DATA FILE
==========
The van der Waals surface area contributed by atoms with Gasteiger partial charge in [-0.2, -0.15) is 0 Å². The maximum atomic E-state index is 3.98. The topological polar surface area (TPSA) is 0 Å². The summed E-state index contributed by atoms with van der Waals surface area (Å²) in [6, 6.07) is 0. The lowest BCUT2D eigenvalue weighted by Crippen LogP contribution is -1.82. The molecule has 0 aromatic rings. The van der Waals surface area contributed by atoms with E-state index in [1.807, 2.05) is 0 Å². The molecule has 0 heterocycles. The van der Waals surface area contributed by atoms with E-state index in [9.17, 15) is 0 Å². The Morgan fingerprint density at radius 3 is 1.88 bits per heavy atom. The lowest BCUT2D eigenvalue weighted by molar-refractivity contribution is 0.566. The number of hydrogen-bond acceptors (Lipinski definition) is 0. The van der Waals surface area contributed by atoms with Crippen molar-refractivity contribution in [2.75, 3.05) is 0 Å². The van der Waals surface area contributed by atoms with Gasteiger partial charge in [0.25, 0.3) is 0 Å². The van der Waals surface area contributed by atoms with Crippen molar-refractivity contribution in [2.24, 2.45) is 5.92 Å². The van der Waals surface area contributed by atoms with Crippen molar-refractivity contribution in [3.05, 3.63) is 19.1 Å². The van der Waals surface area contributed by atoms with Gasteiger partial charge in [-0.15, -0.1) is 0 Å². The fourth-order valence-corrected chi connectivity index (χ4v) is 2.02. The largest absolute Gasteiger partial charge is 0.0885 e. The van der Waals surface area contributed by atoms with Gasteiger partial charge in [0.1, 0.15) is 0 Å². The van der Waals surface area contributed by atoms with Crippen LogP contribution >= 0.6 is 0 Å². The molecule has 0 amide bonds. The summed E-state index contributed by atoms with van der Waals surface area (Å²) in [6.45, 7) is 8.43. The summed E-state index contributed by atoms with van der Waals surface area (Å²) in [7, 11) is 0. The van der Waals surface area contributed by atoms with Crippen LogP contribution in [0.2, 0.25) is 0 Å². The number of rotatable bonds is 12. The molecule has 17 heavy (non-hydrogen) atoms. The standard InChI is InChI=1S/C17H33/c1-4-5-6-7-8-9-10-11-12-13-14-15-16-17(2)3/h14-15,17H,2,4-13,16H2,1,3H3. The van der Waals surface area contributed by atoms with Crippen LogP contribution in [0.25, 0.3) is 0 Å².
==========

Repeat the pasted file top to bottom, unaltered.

The van der Waals surface area contributed by atoms with Gasteiger partial charge in [-0.2, -0.15) is 0 Å². The maximum atomic E-state index is 3.98. The topological polar surface area (TPSA) is 0 Å². The summed E-state index contributed by atoms with van der Waals surface area (Å²) in [6, 6.07) is 0. The lowest BCUT2D eigenvalue weighted by Crippen LogP contribution is -1.82. The molecule has 0 aromatic rings. The van der Waals surface area contributed by atoms with E-state index in [1.807, 2.05) is 0 Å². The molecule has 0 heterocycles. The van der Waals surface area contributed by atoms with E-state index in [9.17, 15) is 0 Å². The Morgan fingerprint density at radius 3 is 1.88 bits per heavy atom. The lowest BCUT2D eigenvalue weighted by molar-refractivity contribution is 0.566. The number of hydrogen-bond acceptors (Lipinski definition) is 0. The van der Waals surface area contributed by atoms with Crippen molar-refractivity contribution in [2.75, 3.05) is 0 Å². The van der Waals surface area contributed by atoms with Gasteiger partial charge in [0.25, 0.3) is 0 Å². The van der Waals surface area contributed by atoms with Crippen molar-refractivity contribution in [2.24, 2.45) is 5.92 Å². The van der Waals surface area contributed by atoms with Crippen molar-refractivity contribution in [3.05, 3.63) is 19.1 Å². The van der Waals surface area contributed by atoms with Gasteiger partial charge in [-0.15, -0.1) is 0 Å². The fourth-order valence-corrected chi connectivity index (χ4v) is 2.02. The largest absolute Gasteiger partial charge is 0.0885 e. The van der Waals surface area contributed by atoms with Gasteiger partial charge in [0.1, 0.15) is 0 Å². The van der Waals surface area contributed by atoms with Crippen LogP contribution >= 0.6 is 0 Å². The molecule has 0 amide bonds. The summed E-state index contributed by atoms with van der Waals surface area (Å²) in [6.45, 7) is 8.43. The summed E-state index contributed by atoms with van der Waals surface area (Å²) in [7, 11) is 0. The van der Waals surface area contributed by atoms with Crippen LogP contribution in [0.2, 0.25) is 0 Å². The number of rotatable bonds is 12. The molecule has 17 heavy (non-hydrogen) atoms. The standard InChI is InChI=1S/C17H33/c1-4-5-6-7-8-9-10-11-12-13-14-15-16-17(2)3/h14-15,17H,2,4-13,16H2,1,3H3. The van der Waals surface area contributed by atoms with Crippen LogP contribution in [0.25, 0.3) is 0 Å².